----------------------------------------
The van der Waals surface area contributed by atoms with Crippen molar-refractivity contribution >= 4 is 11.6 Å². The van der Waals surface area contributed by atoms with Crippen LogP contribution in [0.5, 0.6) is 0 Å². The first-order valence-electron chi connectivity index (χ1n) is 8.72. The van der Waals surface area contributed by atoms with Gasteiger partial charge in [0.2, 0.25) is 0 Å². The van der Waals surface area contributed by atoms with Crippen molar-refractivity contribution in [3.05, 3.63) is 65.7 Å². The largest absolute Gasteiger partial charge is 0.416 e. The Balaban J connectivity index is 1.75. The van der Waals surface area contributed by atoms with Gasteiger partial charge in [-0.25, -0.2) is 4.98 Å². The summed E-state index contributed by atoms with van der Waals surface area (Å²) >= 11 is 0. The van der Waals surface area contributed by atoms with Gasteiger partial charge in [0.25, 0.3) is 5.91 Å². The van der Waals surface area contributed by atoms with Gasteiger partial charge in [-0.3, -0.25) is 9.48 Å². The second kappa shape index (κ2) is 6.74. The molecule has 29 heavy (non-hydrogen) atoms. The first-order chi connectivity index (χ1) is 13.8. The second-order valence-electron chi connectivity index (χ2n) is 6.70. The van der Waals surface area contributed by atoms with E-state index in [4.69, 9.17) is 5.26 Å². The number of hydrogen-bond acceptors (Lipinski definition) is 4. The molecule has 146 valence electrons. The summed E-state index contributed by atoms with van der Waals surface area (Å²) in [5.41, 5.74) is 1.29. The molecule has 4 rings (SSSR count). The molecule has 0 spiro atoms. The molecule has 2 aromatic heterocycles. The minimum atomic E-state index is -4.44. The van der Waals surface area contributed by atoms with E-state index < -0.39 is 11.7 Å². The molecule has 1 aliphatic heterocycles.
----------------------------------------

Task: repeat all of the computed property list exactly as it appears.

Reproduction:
The van der Waals surface area contributed by atoms with Crippen molar-refractivity contribution >= 4 is 11.6 Å². The van der Waals surface area contributed by atoms with Crippen LogP contribution in [0.5, 0.6) is 0 Å². The first-order valence-electron chi connectivity index (χ1n) is 8.72. The van der Waals surface area contributed by atoms with Gasteiger partial charge in [0.2, 0.25) is 0 Å². The van der Waals surface area contributed by atoms with Crippen molar-refractivity contribution in [3.05, 3.63) is 65.7 Å². The largest absolute Gasteiger partial charge is 0.416 e. The Balaban J connectivity index is 1.75. The van der Waals surface area contributed by atoms with Gasteiger partial charge in [-0.25, -0.2) is 4.98 Å². The summed E-state index contributed by atoms with van der Waals surface area (Å²) >= 11 is 0. The van der Waals surface area contributed by atoms with Gasteiger partial charge in [0.25, 0.3) is 5.91 Å². The van der Waals surface area contributed by atoms with Gasteiger partial charge in [-0.3, -0.25) is 9.48 Å². The second kappa shape index (κ2) is 6.74. The molecule has 29 heavy (non-hydrogen) atoms. The first-order chi connectivity index (χ1) is 13.8. The second-order valence-electron chi connectivity index (χ2n) is 6.70. The van der Waals surface area contributed by atoms with E-state index in [4.69, 9.17) is 5.26 Å². The number of hydrogen-bond acceptors (Lipinski definition) is 4. The molecule has 146 valence electrons. The summed E-state index contributed by atoms with van der Waals surface area (Å²) in [5.41, 5.74) is 1.29. The molecule has 4 rings (SSSR count). The molecule has 0 spiro atoms. The molecule has 2 aromatic heterocycles. The minimum atomic E-state index is -4.44. The van der Waals surface area contributed by atoms with E-state index < -0.39 is 11.7 Å². The molecule has 1 aliphatic heterocycles.